LOS ANGELES (Reuters) – Comic actor Richard Lewis, a longtime regular on the HBO series “Curb Your Enthusiasm,” says he is under a doctor’s care for Parkinson’s disease but that despite giving up his standup act “everything is cool” as he focuses on writing and acting.
Lewis, 75, disclosed his diagnosis in a brief video posted to Twitter on Sunday, saying he learned he had Parkinson’s, a chronic degenerative disorder of the central nervous system, two years ago after he began walking stiffly and shuffling his feet.
Lewis said the Parkinson’s came on top of a series of shoulder, back and hip surgeries for various orthopedic ailments over the past 3 1/2 years, following an earlier decision to take a break from live performances.
“I’m finished with standup. I’m just focusing on writing and acting,” he said. As for the Parkinson’s diagnosis, “I got it late in life, and they say you progress very slowly, if at all, and I’m on the right meds.”
Lewis showed no sign of a tremor or other impairment in the video.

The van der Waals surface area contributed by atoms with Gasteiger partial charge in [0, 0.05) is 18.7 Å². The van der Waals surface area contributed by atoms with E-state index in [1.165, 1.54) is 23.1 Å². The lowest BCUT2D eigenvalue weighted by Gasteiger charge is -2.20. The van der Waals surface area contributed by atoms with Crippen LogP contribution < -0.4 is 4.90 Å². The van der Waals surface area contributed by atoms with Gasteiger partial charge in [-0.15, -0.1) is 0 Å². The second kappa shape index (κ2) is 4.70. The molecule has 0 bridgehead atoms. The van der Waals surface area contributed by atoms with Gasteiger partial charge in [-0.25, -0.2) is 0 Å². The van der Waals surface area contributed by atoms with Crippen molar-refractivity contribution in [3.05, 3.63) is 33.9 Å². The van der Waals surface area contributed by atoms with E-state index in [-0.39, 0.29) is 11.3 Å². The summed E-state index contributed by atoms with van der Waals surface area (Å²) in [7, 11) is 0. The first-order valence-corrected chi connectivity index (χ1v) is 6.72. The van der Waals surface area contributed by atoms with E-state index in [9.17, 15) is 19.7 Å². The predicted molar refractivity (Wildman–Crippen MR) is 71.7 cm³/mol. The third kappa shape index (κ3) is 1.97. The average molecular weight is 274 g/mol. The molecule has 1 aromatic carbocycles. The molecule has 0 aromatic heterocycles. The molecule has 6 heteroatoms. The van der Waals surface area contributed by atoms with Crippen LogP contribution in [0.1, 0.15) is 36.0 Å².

“I’m under a doctor’s care and everything is cool,” he added. “I love my wife, I love my little puppy dog and I love all my friends and fans.”
The New York-born entertainer said he recently wrapped filming on the 12th season of “Curb Your Enthusiasm,” in which he plays a semi-fictional version of himself as a friend of the show’s star and creator, Larry David.
Lewis gained fame in the 1980s standup circuit for his self-deprecating, neurotic persona.
He co-starred with actress Jamie Lee Curtis on the workplace romantic sitcom “Anything but Love,” which aired on ABC from 1989 into 1992. He also played a prominent role in the 1993 Mel Brooks-directed film parody “Robbin Hood: Men in Tights.”
(Reporting by Steve Gorman in Los Angeles; Editing by Bill Berkrot)